Response to Overdose Among Injection Drug Users

Robin A. Pollini, Lisa McCall, Shruti H. Mehta, David D. Celentano, David Vlahov, Steffanie A. Strathdee

Research output: Contribution to journalArticlepeer-review

42 Scopus citations


Background: Drug overdose is a leading cause of mortality among illicit drug users. This study characterizes responses to overdose among injection drug users (IDUs) in Baltimore, Maryland, and identifies factors associated with medically inappropriate response. Methods: A cross-sectional survey was administered to 924 IDUs in an ongoing cohort study between August 2003 and September 2004. Self-reported experiences of witnessing overdose were obtained by structured interview. Multiple logistic regression identified associations between overdose information sources and medically inappropriate responses. Results: Most IDUs (69.7%) reported ever witnessing an overdose. The most common responses were walking the victim around (70.8%), shaking them (64.9%), and inflicting pain (62.6%). One in four (25.8%) injected the victim with salt water. Two thirds (63.4%) called 911, but more than half delayed the call by 5 or more minutes. The most common reason cited for delaying or foregoing the 911 call was the belief that they could revive the victim themselves, followed by fear of police involvement. Most IDUs had received information on how to prevent or respond to an overdose, but most (73.2%) received this information from friends or other drug users. IDUs who got overdose information solely from lay sources were less likely to call 911 (adjusted odds ratio [AOR]=0.66, 95% confidence interval [CI]=0.46-0.94) and more likely to inject the victim with salt water (AOR=2.06, 95% CI=1.36-3.13) than IDUs who received no information at all. Injection drug users who received information from medical and social services providers only were less likely to delay the 911 call (AOR=0.35, 95% CI=0.22-0.72). Conclusions: Inappropriate overdose responses are widespread among IDUs in Baltimore. Interventions that provide overdose education and reduce police response to overdose events may improve witness response and reduce mortality associated with drug overdose.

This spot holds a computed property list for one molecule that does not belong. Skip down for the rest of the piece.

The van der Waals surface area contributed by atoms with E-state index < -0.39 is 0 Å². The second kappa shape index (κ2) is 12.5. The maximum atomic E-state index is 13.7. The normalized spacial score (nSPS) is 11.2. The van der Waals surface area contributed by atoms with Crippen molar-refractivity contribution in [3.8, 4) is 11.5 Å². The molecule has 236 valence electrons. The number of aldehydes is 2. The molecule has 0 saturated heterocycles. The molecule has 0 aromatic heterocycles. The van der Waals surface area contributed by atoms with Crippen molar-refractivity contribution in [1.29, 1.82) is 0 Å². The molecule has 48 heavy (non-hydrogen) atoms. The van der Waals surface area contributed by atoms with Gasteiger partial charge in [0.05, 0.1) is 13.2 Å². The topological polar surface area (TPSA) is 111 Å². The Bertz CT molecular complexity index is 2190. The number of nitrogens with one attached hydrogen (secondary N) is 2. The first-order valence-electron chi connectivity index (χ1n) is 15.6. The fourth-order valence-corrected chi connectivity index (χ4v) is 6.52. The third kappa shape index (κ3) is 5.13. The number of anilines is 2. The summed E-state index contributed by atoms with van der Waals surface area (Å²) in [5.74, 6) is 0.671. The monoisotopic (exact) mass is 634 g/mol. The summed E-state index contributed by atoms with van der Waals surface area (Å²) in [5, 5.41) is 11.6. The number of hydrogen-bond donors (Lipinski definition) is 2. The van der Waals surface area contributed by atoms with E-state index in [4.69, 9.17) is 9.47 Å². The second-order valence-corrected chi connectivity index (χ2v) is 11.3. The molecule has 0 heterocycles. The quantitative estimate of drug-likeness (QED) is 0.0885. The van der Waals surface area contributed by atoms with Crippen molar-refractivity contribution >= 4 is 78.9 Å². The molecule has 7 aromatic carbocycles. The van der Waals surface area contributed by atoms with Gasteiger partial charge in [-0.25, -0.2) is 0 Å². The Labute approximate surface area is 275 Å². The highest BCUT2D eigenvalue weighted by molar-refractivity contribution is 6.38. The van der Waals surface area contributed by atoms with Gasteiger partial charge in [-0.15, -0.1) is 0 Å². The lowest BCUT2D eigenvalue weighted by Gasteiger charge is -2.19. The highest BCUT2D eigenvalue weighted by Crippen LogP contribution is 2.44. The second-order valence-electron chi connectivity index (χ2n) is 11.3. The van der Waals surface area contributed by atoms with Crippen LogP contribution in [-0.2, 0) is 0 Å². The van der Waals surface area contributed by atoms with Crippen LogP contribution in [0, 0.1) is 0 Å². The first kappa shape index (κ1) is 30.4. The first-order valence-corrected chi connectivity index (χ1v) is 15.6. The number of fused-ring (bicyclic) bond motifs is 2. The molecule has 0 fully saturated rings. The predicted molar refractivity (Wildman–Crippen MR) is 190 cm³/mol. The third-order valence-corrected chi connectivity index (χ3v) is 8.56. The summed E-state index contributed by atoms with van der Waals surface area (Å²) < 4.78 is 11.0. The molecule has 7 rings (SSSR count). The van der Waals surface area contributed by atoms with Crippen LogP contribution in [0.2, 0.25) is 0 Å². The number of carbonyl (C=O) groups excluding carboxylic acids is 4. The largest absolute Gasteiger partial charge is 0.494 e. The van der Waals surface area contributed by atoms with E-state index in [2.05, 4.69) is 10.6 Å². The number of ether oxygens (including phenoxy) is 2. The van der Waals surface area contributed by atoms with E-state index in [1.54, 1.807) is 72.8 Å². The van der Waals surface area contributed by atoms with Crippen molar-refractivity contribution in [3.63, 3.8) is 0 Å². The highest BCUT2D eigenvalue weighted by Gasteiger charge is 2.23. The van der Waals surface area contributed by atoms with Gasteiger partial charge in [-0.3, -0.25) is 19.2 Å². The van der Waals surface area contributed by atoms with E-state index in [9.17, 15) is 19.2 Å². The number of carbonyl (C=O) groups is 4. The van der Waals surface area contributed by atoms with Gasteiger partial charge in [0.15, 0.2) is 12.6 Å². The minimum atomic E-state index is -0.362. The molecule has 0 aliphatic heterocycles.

Original languageEnglish (US)
Pages (from-to)261-264
Number of pages4
JournalAmerican journal of preventive medicine
Issue number3
StatePublished - Sep 2006

ASJC Scopus subject areas

  • Epidemiology
  • Public Health, Environmental and Occupational Health


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